Emotions are an inseparable element of legal conflict. One common emotion we experience when interacting with a difficult opposing counsel is anger. The problem with anger is that it decreases trust. It detracts from problem-solving for the client because angry people are less concerned about and more likely to blame others. Anger can also escalate, leading us to actions we regret. Anger is the culprit for ignoring advice; it blocks us from processing information and causes us to make quick, often inaccurate judgments.

With experience, some of the lawyers interviewed have reached these conclusions on their own. An attorney I have mediated with for many years indicated that when he was younger and the opposing attorney angered him, he reacted, lashed out and intentionally gave the other attorney a hard time. He acknowledges he “has a smart mouth and uses it.” This only adds fuel to the fire and makes the opposing counsel more difficult to deal with. Today this same attorney understands that this behavior was only for immediate gratification, and regrets his actions.

Rather than escalate the argument, de-escalate by tactfully calling the Dismissive or Bully on his or her behavior. For example, one attorney interviewed acknowledged that he can be difficult or obnoxious and will rant or rave if he feels he will get results for his client. Sometimes he baits opposing counsel to distract away from the client and make it “about” the attorney. He purposefully gets under their skin, in order to disable them from advocating for their client. Most other attorneys do not know how to handle him in his obnoxious bully role. However, when people appeal to his human side he calms down. One attorney called him out saying, “Let’s step back. You are being obnoxious to me.” The other attorney behaved as a nonconfrontational gentleman, and they got the matter resolved.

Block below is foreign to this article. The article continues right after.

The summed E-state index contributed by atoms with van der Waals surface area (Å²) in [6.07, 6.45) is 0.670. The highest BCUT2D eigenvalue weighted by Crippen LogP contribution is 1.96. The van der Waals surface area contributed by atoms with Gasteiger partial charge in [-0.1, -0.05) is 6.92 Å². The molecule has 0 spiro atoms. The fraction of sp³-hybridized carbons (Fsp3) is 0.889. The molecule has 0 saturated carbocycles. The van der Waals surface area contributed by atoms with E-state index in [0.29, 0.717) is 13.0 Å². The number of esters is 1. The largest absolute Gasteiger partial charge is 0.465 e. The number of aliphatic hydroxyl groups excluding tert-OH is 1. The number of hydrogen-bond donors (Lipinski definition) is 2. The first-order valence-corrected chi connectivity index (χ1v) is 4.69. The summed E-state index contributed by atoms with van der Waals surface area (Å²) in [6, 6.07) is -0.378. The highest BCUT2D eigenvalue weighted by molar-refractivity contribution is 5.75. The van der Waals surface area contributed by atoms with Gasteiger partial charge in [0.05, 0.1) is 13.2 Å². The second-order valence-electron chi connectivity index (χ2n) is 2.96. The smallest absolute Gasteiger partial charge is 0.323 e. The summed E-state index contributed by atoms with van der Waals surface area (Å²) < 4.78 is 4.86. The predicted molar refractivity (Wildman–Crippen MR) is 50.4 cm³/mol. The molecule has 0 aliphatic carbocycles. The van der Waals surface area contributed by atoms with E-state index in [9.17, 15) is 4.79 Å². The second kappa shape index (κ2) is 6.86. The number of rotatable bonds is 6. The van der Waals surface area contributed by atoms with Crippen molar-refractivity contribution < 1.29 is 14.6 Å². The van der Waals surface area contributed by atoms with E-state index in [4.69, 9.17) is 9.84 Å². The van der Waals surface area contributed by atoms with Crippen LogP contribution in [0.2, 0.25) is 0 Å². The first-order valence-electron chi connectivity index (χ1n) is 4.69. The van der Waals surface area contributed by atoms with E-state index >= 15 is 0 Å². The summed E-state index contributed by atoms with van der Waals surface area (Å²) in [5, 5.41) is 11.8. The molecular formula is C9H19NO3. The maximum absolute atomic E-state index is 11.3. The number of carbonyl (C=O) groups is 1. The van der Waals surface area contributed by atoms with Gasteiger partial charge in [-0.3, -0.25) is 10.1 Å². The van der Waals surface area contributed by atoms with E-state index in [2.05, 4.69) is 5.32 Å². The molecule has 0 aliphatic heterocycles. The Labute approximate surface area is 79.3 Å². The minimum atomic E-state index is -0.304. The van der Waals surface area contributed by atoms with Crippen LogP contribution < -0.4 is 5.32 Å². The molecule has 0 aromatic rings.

Next Chapter

Additional actions that do not work or that contribute to dysfunctional relationships with opposing attorneys.

This series of articles is the result of extensive interviews with more than forty attorneys in Southern California. These attorneys are primarily litigators / trial attorneys and several transactional attorneys. The group has some diversity, male, female and gay, with a range of practice experience from seven to 40-plus with the average of approximately 25.

Paul Fisher is a full time mediator with Fisher Mediation in Los Angeles. He mediates complex business, real estate, construction, trust, estate and conservatorship conflicts. Paul has a special talent for managing high conflict personality parties and their attorneys. He can be reached at or (310) 444-9200.

Juli Adelman is chief executive officer of Vantage Trial Consulting, a full-service litigation strategy, jury research and trial consulting firm based in Santa Monica. She can be reached at or (310) 883-5048.

1Copyright by Paul Fisher